Tracking: The Ailments of an Academic Labeling System
Tracking is a vestige of an American society when there was once a high influx of immigrant children and a dramatic increase in enrollment numbers. It had been used in American schools, along with other overseas countries for various reasons, as a mechanism to sort children viewed as having limited preparation or capacity for schooling from native children. It was needed to organize a coherent curriculum system that eventually was formed into a pyramidal, hierarchal base to befit the changing economy. However, tracking foundational principles has lost a lot of its accommodating appeals as students and their aspirations become more versatile in an economy demanding various kinds of workers. Once before, tracking offered a universal way of organizing the grade levels according to age and content mastery up until a certain grade level, usually eight; however, in the 21st century with a burgeoning, diverse economy academic uniformity and rigid curriculum segregation into distinct classes has become a more counteractive practice. Tracking is an ideal sorting mechanism to categorize students according to their intellectual aptitude; however, by using this academic label system it changes the dynamics of student-teacher relationship, creates hindrances towards gaining the full opportunities to learn and access of knowledge by all, and derails the categorized “low-performing students” likelihood of being admitted into reputable post-secondary institutions.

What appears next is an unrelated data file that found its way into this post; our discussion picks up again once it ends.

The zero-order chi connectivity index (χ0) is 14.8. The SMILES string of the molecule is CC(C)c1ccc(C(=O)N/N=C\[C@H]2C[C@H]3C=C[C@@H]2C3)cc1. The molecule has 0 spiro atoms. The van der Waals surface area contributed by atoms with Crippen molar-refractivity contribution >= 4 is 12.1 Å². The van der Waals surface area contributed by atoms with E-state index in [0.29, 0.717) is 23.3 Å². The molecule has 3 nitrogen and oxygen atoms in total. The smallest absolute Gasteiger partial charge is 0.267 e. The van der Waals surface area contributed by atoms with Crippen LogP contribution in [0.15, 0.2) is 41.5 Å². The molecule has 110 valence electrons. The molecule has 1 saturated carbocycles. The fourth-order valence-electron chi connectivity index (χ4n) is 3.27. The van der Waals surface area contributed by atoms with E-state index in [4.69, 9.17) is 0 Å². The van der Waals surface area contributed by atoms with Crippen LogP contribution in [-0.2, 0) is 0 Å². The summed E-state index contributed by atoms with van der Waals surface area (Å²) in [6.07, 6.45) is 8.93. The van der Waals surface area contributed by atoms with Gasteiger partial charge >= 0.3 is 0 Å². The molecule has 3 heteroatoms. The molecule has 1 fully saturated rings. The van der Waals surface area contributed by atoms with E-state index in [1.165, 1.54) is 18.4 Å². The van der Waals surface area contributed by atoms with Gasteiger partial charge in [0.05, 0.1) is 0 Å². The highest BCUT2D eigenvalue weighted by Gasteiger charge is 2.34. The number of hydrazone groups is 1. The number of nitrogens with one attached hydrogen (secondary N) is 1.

By identifying students publicly and openly according to their intellectual aptitudes and accomplishments, the hierarchal separation system to “facilitate instruction” operates counteractively against forming successful, healthy relationships between students and their teachers. Starting as early as middle school when students are implicitly labeled as either part of the “advanced”, “average”, or “low” academic achievement group, they are placed in a susceptible situation of either favorable or inauspicious circumstances because of the predictable characteristics teachers tend to attach to a particular course-level class (Oakes, 3). With these ascribed traits, students become globally identified and valued in terms of the group they are a part of. Students in high-achieving groups are seen to possess favorable depictions as “bright, smart, the best and top students”—overall good students and their value at the school are clear. However, students in slow-achieving groups suffer from identifications as “slow, disabled people”; further epithets include “dummies, sweathogs, and yahoos” (Molnar, 17). Every child has a different relationship with their teacher because of individual characteristics beyond their intellectual capacity and other academic traits, such as personality, but when these temperamental qualities are overlooked because of labeling and there’s an imbalance of treatment towards certain students, tracking fails. “Above-average” students have been shown to share a more amicable relationship with both their peers and teachers mainly because for the majority of their academic career they have been encouraged to seek challenging tasks, received praise for their excelling grades, which is of course well-deserved. On the other hand, low-achievement students can sometimes receive teachers who are less patient and easily frustrating as they attempt to explain certain concepts to a student who takes longer to grasp it. This may be mainly due to the preferences held by most teachers in deciding whether they want to teach advanced/honors classes or those that require more attention and instruction, thus creating a difference in teacher attitude. Certain negative teacher attitudes due to a discontent placement into a lower-track class can be linked to the fact tracking often “leads to unequal educational opportunities by distributing formal and informal educational resources unequally to different students, especially in...
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